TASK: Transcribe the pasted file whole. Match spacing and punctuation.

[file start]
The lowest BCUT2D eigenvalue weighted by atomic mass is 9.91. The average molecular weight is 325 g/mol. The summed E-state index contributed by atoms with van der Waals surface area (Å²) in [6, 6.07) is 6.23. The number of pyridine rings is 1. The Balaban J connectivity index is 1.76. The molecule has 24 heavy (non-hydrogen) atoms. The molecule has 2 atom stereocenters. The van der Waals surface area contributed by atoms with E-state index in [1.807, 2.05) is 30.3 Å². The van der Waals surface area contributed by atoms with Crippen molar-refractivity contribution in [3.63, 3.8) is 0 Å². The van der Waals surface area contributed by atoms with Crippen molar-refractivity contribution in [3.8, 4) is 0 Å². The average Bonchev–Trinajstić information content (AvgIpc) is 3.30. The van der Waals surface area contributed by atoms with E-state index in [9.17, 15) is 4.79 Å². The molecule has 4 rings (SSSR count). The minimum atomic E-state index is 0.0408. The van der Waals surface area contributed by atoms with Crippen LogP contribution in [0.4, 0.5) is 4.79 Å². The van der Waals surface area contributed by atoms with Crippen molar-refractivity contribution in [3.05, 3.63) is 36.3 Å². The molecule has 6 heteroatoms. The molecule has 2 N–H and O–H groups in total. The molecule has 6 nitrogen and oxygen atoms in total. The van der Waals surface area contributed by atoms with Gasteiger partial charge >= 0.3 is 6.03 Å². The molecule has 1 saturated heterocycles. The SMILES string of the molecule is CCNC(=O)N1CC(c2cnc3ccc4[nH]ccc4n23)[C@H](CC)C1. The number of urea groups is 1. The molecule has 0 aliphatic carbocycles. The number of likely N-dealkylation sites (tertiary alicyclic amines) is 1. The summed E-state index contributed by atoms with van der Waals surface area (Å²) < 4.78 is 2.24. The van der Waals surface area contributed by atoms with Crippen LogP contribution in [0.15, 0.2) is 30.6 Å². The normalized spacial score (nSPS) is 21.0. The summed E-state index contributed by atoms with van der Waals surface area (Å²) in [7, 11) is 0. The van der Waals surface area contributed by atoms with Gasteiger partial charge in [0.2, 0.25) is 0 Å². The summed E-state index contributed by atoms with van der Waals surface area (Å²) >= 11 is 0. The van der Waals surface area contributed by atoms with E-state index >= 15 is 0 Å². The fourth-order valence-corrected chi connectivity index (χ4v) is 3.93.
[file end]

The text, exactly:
The lowest BCUT2D eigenvalue weighted by atomic mass is 9.91. The average molecular weight is 325 g/mol. The summed E-state index contributed by atoms with van der Waals surface area (Å²) in [6, 6.07) is 6.23. The number of pyridine rings is 1. The Balaban J connectivity index is 1.76. The molecule has 24 heavy (non-hydrogen) atoms. The molecule has 2 atom stereocenters. The van der Waals surface area contributed by atoms with E-state index in [1.807, 2.05) is 30.3 Å². The van der Waals surface area contributed by atoms with Crippen molar-refractivity contribution in [3.63, 3.8) is 0 Å². The van der Waals surface area contributed by atoms with Crippen molar-refractivity contribution in [3.8, 4) is 0 Å². The average Bonchev–Trinajstić information content (AvgIpc) is 3.30. The van der Waals surface area contributed by atoms with E-state index in [9.17, 15) is 4.79 Å². The molecule has 4 rings (SSSR count). The minimum atomic E-state index is 0.0408. The van der Waals surface area contributed by atoms with Crippen LogP contribution in [0.4, 0.5) is 4.79 Å². The van der Waals surface area contributed by atoms with Crippen molar-refractivity contribution in [3.05, 3.63) is 36.3 Å². The molecule has 6 heteroatoms. The molecule has 2 N–H and O–H groups in total. The molecule has 6 nitrogen and oxygen atoms in total. The van der Waals surface area contributed by atoms with Gasteiger partial charge >= 0.3 is 6.03 Å². The molecule has 1 saturated heterocycles. The SMILES string of the molecule is CCNC(=O)N1CC(c2cnc3ccc4[nH]ccc4n23)[C@H](CC)C1. The number of urea groups is 1. The molecule has 0 aliphatic carbocycles. The number of likely N-dealkylation sites (tertiary alicyclic amines) is 1. The summed E-state index contributed by atoms with van der Waals surface area (Å²) < 4.78 is 2.24. The van der Waals surface area contributed by atoms with Crippen LogP contribution in [0.15, 0.2) is 30.6 Å². The normalized spacial score (nSPS) is 21.0. The summed E-state index contributed by atoms with van der Waals surface area (Å²) in [7, 11) is 0. The van der Waals surface area contributed by atoms with Gasteiger partial charge in [0.2, 0.25) is 0 Å². The summed E-state index contributed by atoms with van der Waals surface area (Å²) >= 11 is 0. The van der Waals surface area contributed by atoms with E-state index >= 15 is 0 Å². The fourth-order valence-corrected chi connectivity index (χ4v) is 3.93.